Robert Zemeckis’ latest dive into the Uncanny Valley turns a real-life story into a schmaltzy feel-good tale of a man served by the doll-like women around him.
This piece was originally posted on Alcohollywood
Is there a phrase in film that inspires such uncertainty as “based on a true story?” It could mean you’re on the verge of seeing the newest Oscar nominee, a saccharine, kind-hearted feel good tale that lives more in “based” than “true.” Or…or you get the kind of movie Robert Zemeckis gives us with Welcome to Marwen: a film that does more to celebrate the person that to tell a story complete with qualities as well as flaws.
Welcome to Marwen follows illustrator-fatefully-turned-photographer Mark Hogancamp (Steve Carell). Following a near-fatal beating at the hands of a gang of Neo-Nazis, Mark loses all of his memory prior to that horrible moment. To cope, he has created a miniature WW2 Belgian village in his backyard called Marwen. The little town is populated by a troop of badass Barbies and Hogancamp’s warrior version of himself, Cap’n Hogie. Through this world he tells the story of Cap’n Hogie and his “Dolls” battling a group of undying Nazis and the Belgian Witch, Deja Thoris (Diane Kruger). In the real world, Mark faces the upcoming sentencing of the men who beat him, endures his persistent friend Roberta (Merritt Weaver) doing everything she can to get him to attend his own art showing, and meets a new neighbor, Nicol “without an E” (Leslie Mann), whom he falls in love with.
As co-writer and director, the faults of Marwen fall directly on Zemeckis’ shoulders. It’s clear that he has great respect for what Hogancamp has been through, but this results in the character being treated with a self-destructive preciousness. Mark is beloved by everyone in town; we meet him on the verge of a life changing success; he has an addiction to opioids, but we don’t really see how that has changed his life. The spirit of Deja often tempts him to take more pills than he should, but his addiction never affects his life or choices. It becomes more of a McGuffin composed of a national crisis.
The worst thing, though, is that by making Mark so beloved and bereft of consequential flaws,his actions and art can come across as massively creepy. The Dolls of Marwen are all based on women that Mark considers friends or who have helped him during his recovery – including Nicol and Roberta, as well as rehab friend Julie (Janelle Monae) and his Russian caretaker Anna (Gwendoline Christie). They fawn and swoon over him, never have a bad word to say and never once back-talk Cap’n Hogie. He is constantly perfect, and they must always do as he says. This lack of tension gives the feel of a ‘40s USS Callister – Hogie controlling a bevy of “dames” for his own devices. With that kind of set-up, it becomes all the more unsettling when Mark creates a doll of Nicol who immediately becomes Cap’n Hogie’s true love.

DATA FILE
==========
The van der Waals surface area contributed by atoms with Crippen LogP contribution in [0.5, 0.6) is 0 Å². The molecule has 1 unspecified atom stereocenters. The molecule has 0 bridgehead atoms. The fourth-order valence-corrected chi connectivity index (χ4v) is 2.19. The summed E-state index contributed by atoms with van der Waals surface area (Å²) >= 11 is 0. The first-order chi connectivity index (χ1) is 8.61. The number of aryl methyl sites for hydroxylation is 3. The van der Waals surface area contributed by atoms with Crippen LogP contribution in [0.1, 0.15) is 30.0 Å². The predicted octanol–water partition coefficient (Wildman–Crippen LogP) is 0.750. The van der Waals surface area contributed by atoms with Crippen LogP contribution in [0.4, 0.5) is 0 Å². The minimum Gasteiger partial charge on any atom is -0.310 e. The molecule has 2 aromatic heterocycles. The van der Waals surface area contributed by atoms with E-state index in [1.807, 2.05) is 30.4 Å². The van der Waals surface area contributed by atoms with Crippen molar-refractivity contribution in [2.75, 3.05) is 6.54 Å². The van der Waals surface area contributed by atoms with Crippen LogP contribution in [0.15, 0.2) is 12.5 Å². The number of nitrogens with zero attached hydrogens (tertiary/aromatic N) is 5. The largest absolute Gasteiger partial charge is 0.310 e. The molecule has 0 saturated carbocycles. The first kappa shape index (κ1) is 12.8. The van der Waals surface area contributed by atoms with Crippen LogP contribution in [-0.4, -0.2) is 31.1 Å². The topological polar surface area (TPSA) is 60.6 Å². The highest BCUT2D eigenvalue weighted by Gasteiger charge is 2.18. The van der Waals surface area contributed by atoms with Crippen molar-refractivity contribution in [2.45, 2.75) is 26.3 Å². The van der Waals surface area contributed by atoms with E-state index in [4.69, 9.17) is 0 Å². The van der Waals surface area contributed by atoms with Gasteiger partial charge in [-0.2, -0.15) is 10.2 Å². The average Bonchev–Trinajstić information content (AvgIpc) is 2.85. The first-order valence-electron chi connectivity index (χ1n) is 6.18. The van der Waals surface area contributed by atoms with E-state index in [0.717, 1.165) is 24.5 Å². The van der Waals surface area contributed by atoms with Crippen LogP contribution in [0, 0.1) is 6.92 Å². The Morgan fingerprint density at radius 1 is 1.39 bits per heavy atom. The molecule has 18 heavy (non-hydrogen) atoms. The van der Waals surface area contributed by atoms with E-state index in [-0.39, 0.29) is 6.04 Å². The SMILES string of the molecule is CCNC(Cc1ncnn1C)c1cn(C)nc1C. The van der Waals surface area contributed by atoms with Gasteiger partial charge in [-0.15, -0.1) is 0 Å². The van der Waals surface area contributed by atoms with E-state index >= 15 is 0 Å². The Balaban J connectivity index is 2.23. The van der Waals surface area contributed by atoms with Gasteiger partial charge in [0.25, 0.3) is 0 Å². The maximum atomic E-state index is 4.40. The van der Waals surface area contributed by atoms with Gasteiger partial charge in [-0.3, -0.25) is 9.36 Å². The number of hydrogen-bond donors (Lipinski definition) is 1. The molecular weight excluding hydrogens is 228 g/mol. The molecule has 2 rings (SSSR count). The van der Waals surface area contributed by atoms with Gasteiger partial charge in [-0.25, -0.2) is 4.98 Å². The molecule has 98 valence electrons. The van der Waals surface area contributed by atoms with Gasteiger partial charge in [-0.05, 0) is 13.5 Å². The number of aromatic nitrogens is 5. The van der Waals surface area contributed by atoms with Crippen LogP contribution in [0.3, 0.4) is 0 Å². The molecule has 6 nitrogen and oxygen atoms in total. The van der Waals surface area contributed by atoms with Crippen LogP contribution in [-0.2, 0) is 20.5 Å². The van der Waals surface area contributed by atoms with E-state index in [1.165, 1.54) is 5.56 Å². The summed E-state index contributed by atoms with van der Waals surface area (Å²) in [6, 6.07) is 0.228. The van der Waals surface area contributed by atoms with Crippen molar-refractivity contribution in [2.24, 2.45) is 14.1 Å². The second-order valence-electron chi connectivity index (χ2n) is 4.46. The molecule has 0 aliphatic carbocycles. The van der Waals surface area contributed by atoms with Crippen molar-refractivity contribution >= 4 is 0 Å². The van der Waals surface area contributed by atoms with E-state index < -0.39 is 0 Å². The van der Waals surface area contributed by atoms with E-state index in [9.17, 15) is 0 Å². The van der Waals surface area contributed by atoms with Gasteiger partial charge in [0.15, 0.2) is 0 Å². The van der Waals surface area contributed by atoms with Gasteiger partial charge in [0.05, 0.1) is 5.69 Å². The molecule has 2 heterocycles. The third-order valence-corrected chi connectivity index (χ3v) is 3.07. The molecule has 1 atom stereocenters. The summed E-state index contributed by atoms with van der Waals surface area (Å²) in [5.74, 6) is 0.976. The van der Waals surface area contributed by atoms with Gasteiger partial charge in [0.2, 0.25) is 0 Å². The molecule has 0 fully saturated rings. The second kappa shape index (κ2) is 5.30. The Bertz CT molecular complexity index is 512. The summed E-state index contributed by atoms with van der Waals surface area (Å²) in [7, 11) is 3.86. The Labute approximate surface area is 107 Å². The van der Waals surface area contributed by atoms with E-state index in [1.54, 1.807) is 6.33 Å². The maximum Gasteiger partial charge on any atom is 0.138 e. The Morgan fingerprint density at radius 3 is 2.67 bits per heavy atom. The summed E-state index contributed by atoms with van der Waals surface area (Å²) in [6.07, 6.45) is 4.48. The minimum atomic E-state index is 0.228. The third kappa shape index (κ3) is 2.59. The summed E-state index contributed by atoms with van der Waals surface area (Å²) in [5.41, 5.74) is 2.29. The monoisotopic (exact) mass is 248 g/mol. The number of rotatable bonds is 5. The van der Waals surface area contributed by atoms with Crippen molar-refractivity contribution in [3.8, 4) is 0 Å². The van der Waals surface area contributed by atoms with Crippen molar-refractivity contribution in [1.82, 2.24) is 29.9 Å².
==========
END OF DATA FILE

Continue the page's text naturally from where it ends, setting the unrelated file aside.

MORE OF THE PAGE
Along with the creep factor, the lack of tension between characters in Marwen leaves so much potential plot on the table. Marwen clearly acts as Mark’s inner thoughts, so for him to have a world where he is perfect makes it feel like he has no issues with who he is, and no subconscious worries about the faithfulness of his friends. The film spends so much time in the world of Marwen that it ends up becoming a stress-less, Boomer-friendly Sucker Punch: a man literally playing with his dolls, who have no character, depth, or quality beyond looking pretty and serving him.
The thing is, Marwen isn’t really a flawed idea – the documentary Marwencol, about the real guy, is a far more intriguing and fascinating telling of the story than the antics on display here. In the hands of a director with more experience in magical realism (say, Michel Gondry), the real world and Marwen could have had far more of a consistent connection. One of the best moments of the film comes when one of Mark’s panic attacks causes a firefight to erupt from Marwen and into his home. The fantasy danger of Marwen becoming a real manifestation of his traumas is a fantastic raising of the stakes, but sadly, there is no further escalation of these moments. So often the movie just feels out of Zemeckis’ hands. He really wants to make it work, but just doesn’t have the capability to bring both worlds together. (It’s a problem he has with the rest of his CG boundary-pushing oeuvre like The Polar Express.)
Much of the acting seldom raises into the realm of memorable. Carell has a few moments that, on their own, highlight why he has garnered award nominations in the past. But, again, so many of his strongest moments in the film are hampered by odd directorial choices: after one of his more heartbreaking moments, Zemeckis chooses to follow it up with a meta, self-referential joke that just destroys any heartache inspired by the previous scene. The usually wonderful Leslie Mann sounds lost in her cookie cutter dialogue, but at least compared to the other Dolls, she has some personality. The rest are left with small moments in the real world and Syndicate Comics-level dialogue in Marwen.
It really is a shame that a movie with so much potential fell so short. Welcome to Marwen is a story rife for discussions about war, trauma and identity, but it feels like Zemeckis couldn’t get out of his own way. In the end, what could be a sweet story about redemption and recovering from crisis turns into a schmaltzy, unsettling turn into the Uncanny Valley.
Welcome to Marwen is currently out of the toybox and in theaters now.